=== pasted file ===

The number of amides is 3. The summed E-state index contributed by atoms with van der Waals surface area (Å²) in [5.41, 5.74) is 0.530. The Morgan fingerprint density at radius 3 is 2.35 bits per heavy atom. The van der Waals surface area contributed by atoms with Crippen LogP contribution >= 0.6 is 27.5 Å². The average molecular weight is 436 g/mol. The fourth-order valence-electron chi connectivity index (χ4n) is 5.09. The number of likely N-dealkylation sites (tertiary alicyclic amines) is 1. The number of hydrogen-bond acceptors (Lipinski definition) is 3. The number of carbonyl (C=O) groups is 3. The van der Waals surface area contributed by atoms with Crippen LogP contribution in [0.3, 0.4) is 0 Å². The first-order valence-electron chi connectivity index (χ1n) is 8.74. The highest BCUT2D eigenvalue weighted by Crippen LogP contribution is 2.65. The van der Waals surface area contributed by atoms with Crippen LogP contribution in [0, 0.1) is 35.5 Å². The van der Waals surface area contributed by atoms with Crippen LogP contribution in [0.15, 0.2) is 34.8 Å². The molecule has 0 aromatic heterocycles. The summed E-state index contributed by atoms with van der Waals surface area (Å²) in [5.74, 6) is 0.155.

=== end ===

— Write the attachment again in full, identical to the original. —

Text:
The number of amides is 3. The summed E-state index contributed by atoms with van der Waals surface area (Å²) in [5.41, 5.74) is 0.530. The Morgan fingerprint density at radius 3 is 2.35 bits per heavy atom. The van der Waals surface area contributed by atoms with Crippen LogP contribution >= 0.6 is 27.5 Å². The average molecular weight is 436 g/mol. The fourth-order valence-electron chi connectivity index (χ4n) is 5.09. The number of likely N-dealkylation sites (tertiary alicyclic amines) is 1. The number of hydrogen-bond acceptors (Lipinski definition) is 3. The number of carbonyl (C=O) groups is 3. The van der Waals surface area contributed by atoms with Crippen LogP contribution in [0.3, 0.4) is 0 Å². The first-order valence-electron chi connectivity index (χ1n) is 8.74. The highest BCUT2D eigenvalue weighted by Crippen LogP contribution is 2.65. The van der Waals surface area contributed by atoms with Crippen LogP contribution in [0, 0.1) is 35.5 Å². The van der Waals surface area contributed by atoms with Crippen LogP contribution in [0.15, 0.2) is 34.8 Å². The molecule has 0 aromatic heterocycles. The summed E-state index contributed by atoms with van der Waals surface area (Å²) in [5.74, 6) is 0.155.